A “Lincoln Law” in Romania’s future?

by Ben Vernia | February 28th, 2013

An op-ed in Bucharest, Romania’s financial newspaper, Ziarul Financiar by attorney Cornel Popa titled “Abraham Lincoln, a Solution for Romania,” describes fraud in Romanian government procurement, and proposes a law there based on the U.S. False Claims Act. Mr. Popa writes (translation thanks to bing.com):

For many of us, the name Abraham Lincoln remained associated in history with the Civil War that stopped secession of Southern States of the United States and resulted in the abolition of slavery on American soil. However, there is a less-known legacy of a distinguished American President that we can use as an inspiration to the improvement of the legal framework of the guidance of the public funds.
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The most exciting part of the [False Claims Act] is that relating to the procedure for the submission of applications for repayment of amounts in the budget. Namely the fact that claims may be submitted directly to a court by any person (including individuals). [We will avoid the technical details.] However, note that, after receipt of the complaint by the Court, the U.S. Government has the option to take over the investigation of case, or leaving the plaintiff to continue alone. If the Government wants to dismiss the case, this can be done only with the approval of the Court and with the consent of the Attorney General of the United States. The person who initiates the procedure has the right, according to several criteria, to a percentage, which is usually about a quarter of the amount recovered by the federal budget.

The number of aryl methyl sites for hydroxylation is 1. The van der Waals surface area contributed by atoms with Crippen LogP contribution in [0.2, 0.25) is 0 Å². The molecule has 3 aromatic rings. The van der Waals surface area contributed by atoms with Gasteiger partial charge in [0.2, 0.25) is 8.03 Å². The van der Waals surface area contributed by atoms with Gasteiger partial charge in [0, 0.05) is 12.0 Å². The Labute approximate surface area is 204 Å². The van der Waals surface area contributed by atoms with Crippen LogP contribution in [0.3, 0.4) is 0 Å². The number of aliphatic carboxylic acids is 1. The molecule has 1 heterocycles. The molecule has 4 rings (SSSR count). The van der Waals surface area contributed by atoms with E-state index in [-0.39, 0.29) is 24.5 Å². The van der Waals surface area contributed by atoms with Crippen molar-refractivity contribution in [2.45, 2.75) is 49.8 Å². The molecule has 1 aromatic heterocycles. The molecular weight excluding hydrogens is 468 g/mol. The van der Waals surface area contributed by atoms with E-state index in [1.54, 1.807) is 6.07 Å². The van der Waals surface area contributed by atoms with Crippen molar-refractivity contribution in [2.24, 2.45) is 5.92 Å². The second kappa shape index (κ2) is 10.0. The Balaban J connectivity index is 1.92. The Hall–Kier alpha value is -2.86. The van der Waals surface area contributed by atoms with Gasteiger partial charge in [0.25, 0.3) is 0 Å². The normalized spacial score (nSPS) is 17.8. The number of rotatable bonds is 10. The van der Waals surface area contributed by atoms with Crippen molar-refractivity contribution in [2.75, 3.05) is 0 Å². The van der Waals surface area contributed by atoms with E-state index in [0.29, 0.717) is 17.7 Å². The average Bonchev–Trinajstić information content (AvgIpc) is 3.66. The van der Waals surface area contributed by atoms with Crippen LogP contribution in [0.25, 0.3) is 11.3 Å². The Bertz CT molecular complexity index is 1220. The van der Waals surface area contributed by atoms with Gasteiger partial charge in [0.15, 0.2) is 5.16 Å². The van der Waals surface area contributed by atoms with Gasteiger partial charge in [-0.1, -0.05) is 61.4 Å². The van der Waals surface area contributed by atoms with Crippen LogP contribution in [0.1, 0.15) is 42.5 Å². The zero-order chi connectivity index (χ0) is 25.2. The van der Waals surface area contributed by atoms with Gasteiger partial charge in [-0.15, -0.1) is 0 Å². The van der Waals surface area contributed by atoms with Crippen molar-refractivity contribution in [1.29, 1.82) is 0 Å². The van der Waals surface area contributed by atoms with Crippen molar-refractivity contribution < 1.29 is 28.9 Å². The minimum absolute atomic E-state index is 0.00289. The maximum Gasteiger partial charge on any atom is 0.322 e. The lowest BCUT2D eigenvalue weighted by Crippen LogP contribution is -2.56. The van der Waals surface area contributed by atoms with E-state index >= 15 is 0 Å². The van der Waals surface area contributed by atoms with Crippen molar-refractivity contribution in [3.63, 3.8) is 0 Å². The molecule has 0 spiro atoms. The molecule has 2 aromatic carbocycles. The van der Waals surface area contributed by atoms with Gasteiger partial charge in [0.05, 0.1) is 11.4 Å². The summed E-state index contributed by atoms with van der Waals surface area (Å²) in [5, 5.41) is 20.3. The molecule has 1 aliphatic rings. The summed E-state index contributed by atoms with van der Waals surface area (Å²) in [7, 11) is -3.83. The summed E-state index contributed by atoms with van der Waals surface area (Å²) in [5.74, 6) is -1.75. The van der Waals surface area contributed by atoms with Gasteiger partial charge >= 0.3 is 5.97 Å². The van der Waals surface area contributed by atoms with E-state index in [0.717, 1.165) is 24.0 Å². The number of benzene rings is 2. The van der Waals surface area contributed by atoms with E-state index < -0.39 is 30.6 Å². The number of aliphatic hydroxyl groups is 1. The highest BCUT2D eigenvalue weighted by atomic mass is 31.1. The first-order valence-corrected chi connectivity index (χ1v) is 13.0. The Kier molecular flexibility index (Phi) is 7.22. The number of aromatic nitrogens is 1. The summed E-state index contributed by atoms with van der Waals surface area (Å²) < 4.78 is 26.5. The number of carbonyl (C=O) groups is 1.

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The legal framework of Romania has not managed to ensure confidence in the fairness of the spending of public money, but Lincoln [might] provide a solution. Of course, what remains to be seen is if Lincoln can be a role model and in the Balkans.

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